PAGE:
When starting out as a games developer, the prospect of independence and complete creative control is perhaps the most inviting one. But don't discount the advantages of working in AAA.
That's according to Nick Duncombe, resource manager at Playground Games. Now, of course he would say something that - he already works for the AAA studio behind Xbox's best-selling Forza Horizon series. But he observes that new developers in particular can learn a lot more from the veterans already making games than finding their own feet with independent projects.
His comments come ahead of next week's GamesIndustry.biz Career Fair, where Duncombe is one of several speakers set to offer thousands of aspiring game makers advice during the UKIE Careers Bar. Many of those who attend his talk will no doubt be considering forming their own start-up, but the Playground exec urges them to choose their path carefully.
"There are many benefits to joining a AAA studio but in my opinion, there is no better environment to develop your skills," he tells GamesIndustry.biz.
"Playground Games currently has over 175 developers. Most are industry veterans who have worked around the globe on a huge variety of games. If you're serious about becoming a better developer, then sitting next to these people and learning from them is where you want to be."
"You might have a greater say if you're part of a team of five developers, rather than five hundred, but ultimately you still need to pull together as a team to ship a game
The barrier to entry for anyone wanting to found their own studio is pretty much minimal nowadays, as the entrants in this year's Tranzfuser contest have proven. With such promising new talent eagerly learning both the business and creative sides of games development - plus the ever-present stories of crunch in the AAA space - you would be forgiven for thinking it might be getting harder for the likes of Playground to recruit. While Duncombe says his studio "hasn't seen a decrease in applications" he acknowledges that "finding the best talent is always a challenge."
And yes, it might be true that independent developers have a more obvious say in the direction of their project, but the contributions made by staff at a studio like Playground might not be as different as you think.
"Video game development is a team effort," Duncombe asserts. "You might have a greater say if you're part of a team of five developers, rather than five hundred, but ultimately you still need to pull together as a team to ship a game."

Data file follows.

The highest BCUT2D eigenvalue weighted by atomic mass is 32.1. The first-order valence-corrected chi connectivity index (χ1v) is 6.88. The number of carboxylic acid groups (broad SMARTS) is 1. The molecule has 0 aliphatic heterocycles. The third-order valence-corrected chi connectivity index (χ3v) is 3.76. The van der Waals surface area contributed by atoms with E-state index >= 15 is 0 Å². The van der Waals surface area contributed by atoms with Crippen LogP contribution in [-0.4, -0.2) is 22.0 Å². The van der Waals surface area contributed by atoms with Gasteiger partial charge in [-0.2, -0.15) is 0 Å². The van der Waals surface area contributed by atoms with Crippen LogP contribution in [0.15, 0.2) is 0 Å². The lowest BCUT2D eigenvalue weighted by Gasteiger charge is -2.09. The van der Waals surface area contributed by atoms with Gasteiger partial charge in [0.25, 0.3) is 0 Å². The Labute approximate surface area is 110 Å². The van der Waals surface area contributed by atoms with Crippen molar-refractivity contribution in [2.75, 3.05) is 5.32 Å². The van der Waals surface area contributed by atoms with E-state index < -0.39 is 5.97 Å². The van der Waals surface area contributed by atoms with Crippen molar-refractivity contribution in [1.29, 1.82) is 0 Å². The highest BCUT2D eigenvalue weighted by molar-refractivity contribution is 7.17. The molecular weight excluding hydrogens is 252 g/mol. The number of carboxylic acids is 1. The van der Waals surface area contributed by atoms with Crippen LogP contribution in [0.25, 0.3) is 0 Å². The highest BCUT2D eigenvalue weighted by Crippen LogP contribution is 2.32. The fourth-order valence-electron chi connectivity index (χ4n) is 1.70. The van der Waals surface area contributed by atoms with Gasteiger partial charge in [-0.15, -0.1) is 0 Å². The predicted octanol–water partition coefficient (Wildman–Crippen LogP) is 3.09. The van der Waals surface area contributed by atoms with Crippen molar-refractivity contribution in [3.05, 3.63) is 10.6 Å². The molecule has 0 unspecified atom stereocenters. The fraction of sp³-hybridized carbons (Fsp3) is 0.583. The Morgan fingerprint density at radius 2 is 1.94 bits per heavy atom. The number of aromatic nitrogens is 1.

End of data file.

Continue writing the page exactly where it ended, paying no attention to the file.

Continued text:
Other independent developers GamesIndustry.biz has spoken with over the years point to the rapid turnaround when it comes to projects they work on as another advantage over AAA, but Duncombe argues this can be viewed as a balance between "quality over quantity."
He acknowledges that Forza Horizon 3 took two years to develop, but the title was released to critical and commercial success, with an avid community still enjoying the expansions and a Metacritic rating of 91. Not all independently developed titles enjoy quite so warm a reception.
Of course, even if they hope to eventually work for Playground, Bungie, Blizzard or any other AAA studio, graduates may well assume that they need years of experience to even apply - experience that can be gained, to an extent, by going independent. Duncombe says this is not the case.
"Some roles do require experience, but already this year we have hired many graduates from universities including Abertay, Staffordshire, Derby, NUA, Hertfordshire and NHTV Breda to name a few," he says.
"To impress us at interview, other than meeting the required level of skill, we like to see passion and preparation. This can be personal work in addition to university and commercial work, researching your peers at Playground or having played our titles and being able to talk in-depth about them."
Most AAA developers also entice new talent with the promise of different perks and rewards for their staff - something we've learned a lot more about when compiling our first ever Best Places To Work Awards. Playground is much the same, but at the end of the day Duncombe says the real benefit is your finished project reaching a far higher profile than most indie games can ever dream of.
"Seeing your game in stores, on giant booths at game conferences and ultimately having millions of people play and engage in a game that you have worked on is the greatest feeling."
Duncombe is one of several industry experts speaking at the UKIE Careers Bar during next week's GamesIndustry.biz Career Fair. Both will be found at EGX 2017, hosted in Birmingham's NEC. You can find the full line-up of speakers here.
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